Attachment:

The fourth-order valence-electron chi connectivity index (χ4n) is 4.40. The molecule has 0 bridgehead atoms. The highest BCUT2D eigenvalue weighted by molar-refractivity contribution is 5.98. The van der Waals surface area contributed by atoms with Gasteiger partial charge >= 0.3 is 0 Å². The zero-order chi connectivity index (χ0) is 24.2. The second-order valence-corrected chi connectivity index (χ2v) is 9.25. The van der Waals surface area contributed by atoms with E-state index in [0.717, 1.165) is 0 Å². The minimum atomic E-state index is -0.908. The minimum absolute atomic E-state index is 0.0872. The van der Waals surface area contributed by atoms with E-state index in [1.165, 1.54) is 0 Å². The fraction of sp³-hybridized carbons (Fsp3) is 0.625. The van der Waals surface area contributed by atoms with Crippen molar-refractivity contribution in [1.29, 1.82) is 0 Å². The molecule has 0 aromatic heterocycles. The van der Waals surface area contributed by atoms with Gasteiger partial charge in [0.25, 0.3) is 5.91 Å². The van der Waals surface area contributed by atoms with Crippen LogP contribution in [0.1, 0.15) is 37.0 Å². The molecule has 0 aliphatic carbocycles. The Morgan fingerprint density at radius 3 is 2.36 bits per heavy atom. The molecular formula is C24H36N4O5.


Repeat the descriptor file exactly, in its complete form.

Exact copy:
The fourth-order valence-electron chi connectivity index (χ4n) is 4.40. The molecule has 0 bridgehead atoms. The highest BCUT2D eigenvalue weighted by molar-refractivity contribution is 5.98. The van der Waals surface area contributed by atoms with Gasteiger partial charge >= 0.3 is 0 Å². The zero-order chi connectivity index (χ0) is 24.2. The second-order valence-corrected chi connectivity index (χ2v) is 9.25. The van der Waals surface area contributed by atoms with E-state index in [0.717, 1.165) is 0 Å². The minimum atomic E-state index is -0.908. The minimum absolute atomic E-state index is 0.0872. The van der Waals surface area contributed by atoms with E-state index in [1.165, 1.54) is 0 Å². The fraction of sp³-hybridized carbons (Fsp3) is 0.625. The van der Waals surface area contributed by atoms with Crippen molar-refractivity contribution in [1.29, 1.82) is 0 Å². The molecule has 0 aromatic heterocycles. The van der Waals surface area contributed by atoms with Gasteiger partial charge in [0.25, 0.3) is 5.91 Å². The van der Waals surface area contributed by atoms with Crippen LogP contribution in [0.1, 0.15) is 37.0 Å². The molecule has 0 aliphatic carbocycles. The Morgan fingerprint density at radius 3 is 2.36 bits per heavy atom. The molecular formula is C24H36N4O5.